STEELE: Well, look, they‘re—as he said, you can sit back and hindsight is 20/20. You can always second-guess what someone do in the moment. He did what he thought was best at the time. And that‘s been consistent about him.
He said that at CPAC. He was honest.
MATTHEWS: OK. You know what we do here, Michael?
MATTHEWS: We criticize them when they do it and we remember afterwards and we criticize later.
MATTHEWS: As the door closes him behind, we hit them. OK?
STEELE: Well, look, you can hit him all day long, but I think the one thing you can say about him is, he‘s consistent.
MATTHEWS: He‘s consistent?
STEELE: Yes, he‘s been consistent.
STEVE MCMAHON, DEMOCRATIC STRATEGIST: He may be principled, but he‘s also very, very pragmatic, which explains what is he‘s trying to do. He‘s trying to run to the right as far and as fast as he can, because he saw what just happened.
MATTHEWS: He has the most conservative voting record in the Senate now. He‘s at 100. He‘s gone to 100.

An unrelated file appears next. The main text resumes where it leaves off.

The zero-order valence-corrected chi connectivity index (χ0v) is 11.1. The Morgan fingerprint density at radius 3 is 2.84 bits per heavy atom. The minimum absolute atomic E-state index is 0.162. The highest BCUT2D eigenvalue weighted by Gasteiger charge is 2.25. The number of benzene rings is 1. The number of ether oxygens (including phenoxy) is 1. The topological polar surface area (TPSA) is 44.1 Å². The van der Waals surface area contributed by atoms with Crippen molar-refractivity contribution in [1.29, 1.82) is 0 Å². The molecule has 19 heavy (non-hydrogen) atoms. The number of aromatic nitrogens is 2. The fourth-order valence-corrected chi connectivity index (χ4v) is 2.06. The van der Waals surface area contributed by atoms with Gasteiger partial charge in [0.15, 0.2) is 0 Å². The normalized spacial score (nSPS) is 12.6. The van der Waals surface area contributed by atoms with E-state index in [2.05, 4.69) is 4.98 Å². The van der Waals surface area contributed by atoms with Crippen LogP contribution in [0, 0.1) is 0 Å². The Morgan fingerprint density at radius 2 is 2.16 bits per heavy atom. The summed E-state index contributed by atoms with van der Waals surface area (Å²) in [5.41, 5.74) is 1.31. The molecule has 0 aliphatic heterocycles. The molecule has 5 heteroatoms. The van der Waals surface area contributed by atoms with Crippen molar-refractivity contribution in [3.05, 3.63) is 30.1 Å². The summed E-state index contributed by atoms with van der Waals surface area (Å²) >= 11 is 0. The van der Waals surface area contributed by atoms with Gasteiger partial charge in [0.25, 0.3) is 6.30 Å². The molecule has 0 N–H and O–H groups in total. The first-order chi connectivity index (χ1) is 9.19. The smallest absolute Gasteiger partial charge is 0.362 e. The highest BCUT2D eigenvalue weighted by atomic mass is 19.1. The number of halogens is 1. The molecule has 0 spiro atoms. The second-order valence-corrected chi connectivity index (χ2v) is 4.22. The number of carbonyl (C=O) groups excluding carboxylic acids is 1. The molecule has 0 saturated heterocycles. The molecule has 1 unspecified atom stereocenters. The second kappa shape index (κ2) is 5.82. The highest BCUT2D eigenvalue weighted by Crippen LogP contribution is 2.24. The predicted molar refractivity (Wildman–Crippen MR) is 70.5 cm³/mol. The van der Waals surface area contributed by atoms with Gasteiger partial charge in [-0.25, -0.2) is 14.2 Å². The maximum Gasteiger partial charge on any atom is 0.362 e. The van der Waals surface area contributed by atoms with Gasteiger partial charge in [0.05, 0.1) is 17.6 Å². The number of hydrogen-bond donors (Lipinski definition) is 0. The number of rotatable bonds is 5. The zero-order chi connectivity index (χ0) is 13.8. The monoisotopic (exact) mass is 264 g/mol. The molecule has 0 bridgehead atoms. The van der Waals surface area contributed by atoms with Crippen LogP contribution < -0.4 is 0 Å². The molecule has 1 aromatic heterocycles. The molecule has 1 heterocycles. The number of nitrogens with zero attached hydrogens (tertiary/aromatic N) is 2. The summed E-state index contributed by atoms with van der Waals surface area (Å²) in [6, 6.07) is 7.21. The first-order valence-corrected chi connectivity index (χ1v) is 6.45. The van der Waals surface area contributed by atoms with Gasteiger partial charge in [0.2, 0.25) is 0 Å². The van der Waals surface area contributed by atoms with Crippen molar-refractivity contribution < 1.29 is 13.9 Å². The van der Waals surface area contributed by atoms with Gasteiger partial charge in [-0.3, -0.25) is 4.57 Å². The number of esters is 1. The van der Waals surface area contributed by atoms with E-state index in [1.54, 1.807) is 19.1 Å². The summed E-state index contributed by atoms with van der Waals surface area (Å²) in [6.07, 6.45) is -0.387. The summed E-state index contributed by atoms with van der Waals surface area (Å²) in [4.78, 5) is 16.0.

MCMAHON: He saw what happened to the chairman, to his colleague
Senator Bennett, who didn‘t run to the right as far and as fast, and lost -
MATTHEWS: Didn‘t McCain do this? Didn‘t McCain go from being a maverick on immigration—
STEELE: There‘s a big difference between—But there‘s a big difference between Senator Hatch and Senator McCain when it comes to these issues.
You have got to be fair. The senator has been—Hatch has been very consistent in his conservatism. He‘s not waffled on those conservative issues.
MATTHEWS: How about McCain?
STEELE: McCain is not up for election. He won. He‘s moved on.
STEELE: His voters know him and they voted him back in. I think the same is true here in Utah. And I think you will see this senator stand very strongly with conservatives in that state. Tea Party or not, he‘s been a consistent fighter for the people of Utah, and he will be in 2012.
MCMAHON: One of the things that people liked about Orrin Hatch and about John McCain is when there were issues that were very important to the country, they could put aside partisanship and work with people like, yes, Ted Kennedy. Orrin Hatch did that on a number of occasions. And I‘m not suggesting he—
MATTHEWS: He won‘t do it again.
MCMAHON: He won‘t do it again.
MCMAHON: John McCain did it on immigration. And neither one of them will do it again, because the crazies have taken over their party. And they can‘t get through—they cannot get through a nominating process, particularly a caucus, where the Republican Tea Party movement is ready to toss them out of office. Senator Lugar is the same way in Indiana.